Adam* writes: “At 16 I had no qualifications. At 18 I had become a dad and was involved in an armed robbery and sentenced to 5 years in a young offenders’ institute.
I saw my son now and again but to be honest I was not that bothered about him. My Mum and Dad tried talking to me but I was too arrogant to listen.
When I came into prison I still had the swagger, as if I did not have a care in the world. I did not have time for anybody. Then I got offered a place on the Prison Fellowship’s Sycamore Tree course. I thought I might as well do as many courses as I could while I was in prison, rather than just waste away.
Meeting Catherine* who had been a victim herself and hearing her story opened a door in my heart that I never knew I had. Going back to my cell after the course it hit me, I did not know how to show emotion or love or to forgive or respect other people. Catherine’s story was a turning point for me.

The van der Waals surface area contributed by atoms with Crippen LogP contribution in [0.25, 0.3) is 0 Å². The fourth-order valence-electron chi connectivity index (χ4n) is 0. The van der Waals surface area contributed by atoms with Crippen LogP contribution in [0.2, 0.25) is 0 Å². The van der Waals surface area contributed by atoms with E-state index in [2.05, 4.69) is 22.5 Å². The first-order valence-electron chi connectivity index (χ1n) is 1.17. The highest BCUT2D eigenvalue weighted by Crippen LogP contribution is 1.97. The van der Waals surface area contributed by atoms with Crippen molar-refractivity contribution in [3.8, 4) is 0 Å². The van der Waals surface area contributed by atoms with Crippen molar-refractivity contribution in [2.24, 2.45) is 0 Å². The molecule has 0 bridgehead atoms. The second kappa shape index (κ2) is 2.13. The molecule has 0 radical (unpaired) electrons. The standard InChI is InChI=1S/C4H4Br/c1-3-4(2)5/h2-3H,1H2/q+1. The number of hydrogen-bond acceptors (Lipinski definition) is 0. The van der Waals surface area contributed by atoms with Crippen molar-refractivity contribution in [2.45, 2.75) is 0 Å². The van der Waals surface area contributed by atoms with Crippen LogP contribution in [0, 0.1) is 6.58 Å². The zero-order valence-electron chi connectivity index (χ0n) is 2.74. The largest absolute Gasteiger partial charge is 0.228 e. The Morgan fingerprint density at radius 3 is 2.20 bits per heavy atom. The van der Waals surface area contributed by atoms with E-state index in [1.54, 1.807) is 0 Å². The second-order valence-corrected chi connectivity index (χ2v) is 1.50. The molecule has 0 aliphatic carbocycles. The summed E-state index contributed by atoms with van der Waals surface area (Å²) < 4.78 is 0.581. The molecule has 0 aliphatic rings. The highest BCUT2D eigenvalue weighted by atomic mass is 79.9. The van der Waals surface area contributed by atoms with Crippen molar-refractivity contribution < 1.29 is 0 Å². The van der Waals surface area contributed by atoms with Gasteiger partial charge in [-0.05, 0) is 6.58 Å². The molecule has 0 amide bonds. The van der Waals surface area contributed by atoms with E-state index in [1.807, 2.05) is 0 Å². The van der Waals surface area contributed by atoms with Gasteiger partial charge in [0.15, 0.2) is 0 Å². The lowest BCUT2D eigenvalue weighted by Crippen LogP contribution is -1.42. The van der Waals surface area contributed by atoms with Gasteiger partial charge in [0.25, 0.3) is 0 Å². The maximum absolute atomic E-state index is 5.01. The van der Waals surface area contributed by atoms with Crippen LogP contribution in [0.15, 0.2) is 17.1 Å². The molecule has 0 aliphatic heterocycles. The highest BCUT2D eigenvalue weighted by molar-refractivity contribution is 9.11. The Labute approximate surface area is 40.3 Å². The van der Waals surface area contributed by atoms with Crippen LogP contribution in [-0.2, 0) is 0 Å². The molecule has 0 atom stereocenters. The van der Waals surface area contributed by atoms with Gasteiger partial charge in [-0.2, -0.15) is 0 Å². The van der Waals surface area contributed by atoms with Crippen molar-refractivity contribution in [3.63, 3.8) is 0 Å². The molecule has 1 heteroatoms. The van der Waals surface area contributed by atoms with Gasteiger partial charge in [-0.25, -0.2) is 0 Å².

As part of the course we had to write about our victim and so I wrote a poem. On the last week of the course when I read my poem I had a lump in my throat and tears in my eyes. It meant so much to me. For the first time I was beginning to like being me.
The course tutors from Prison Fellowship gave up their time to visit me. They seemed to glow with excitement. Seeing them glow made me want to ask God into my life.
At 16 all I wanted was loads of money and a fast car. Now I just want to have a loving family, a real job and to help my community. My son looks up to me…if I can stop just one person from going down the road I took it’s him.”
* Names have been changed to protect those involved.